The elaboration of the sciences as sacred does not require an uncritical acceptance of all that has been accomplished by secular science; to the contrary, it is through critical appraisal that the call for sacred science is to be vindicated.
The program, however, must aim at integration rather than isolation and protection, for the strategy of isolating and protecting religion from critical confrontation with other areas of human knowledge has been largely responsible for the marginalization of religion in Western societies.
Traditional formulations of theology, whether Jewish, Christian, Muslim or Hindu, have not limited themselves to discussions of divinity; they have included cosmology as well. The theological affirmation of sacred cosmology must be regained in the encounter with modern science for theology to remain sound, for classical theological cosmologies have always freely made use of the current sciences of their times without entering into the details of astronomical data.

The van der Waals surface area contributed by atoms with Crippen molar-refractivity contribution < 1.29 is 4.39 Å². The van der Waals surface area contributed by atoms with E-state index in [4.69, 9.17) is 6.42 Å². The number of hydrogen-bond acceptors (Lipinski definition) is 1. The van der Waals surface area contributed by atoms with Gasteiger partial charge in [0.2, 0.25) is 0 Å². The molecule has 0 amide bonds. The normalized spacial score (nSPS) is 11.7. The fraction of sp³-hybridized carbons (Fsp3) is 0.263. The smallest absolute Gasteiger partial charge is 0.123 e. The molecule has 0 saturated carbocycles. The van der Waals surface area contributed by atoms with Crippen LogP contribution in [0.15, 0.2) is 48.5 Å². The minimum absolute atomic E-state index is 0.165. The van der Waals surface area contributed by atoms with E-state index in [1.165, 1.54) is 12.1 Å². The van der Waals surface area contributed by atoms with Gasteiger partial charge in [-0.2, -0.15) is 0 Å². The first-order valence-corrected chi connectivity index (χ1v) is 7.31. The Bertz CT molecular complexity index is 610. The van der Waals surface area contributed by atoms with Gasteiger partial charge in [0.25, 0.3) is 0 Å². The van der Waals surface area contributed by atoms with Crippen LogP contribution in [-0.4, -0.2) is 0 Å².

Often, more than the basic outlines of religious cosmologies formulated under the assumption of a geocentric universe can be revised to accord with post-Copernican theories, because religious cosmologies are mostly concerned with the world as the creation and sign of God, regardless of its physical shape.
Nevertheless, the physical shape of the cosmos assumed in the past was taken to have a symbolic value in harmony with the religious point of view, and this has not yet been recovered.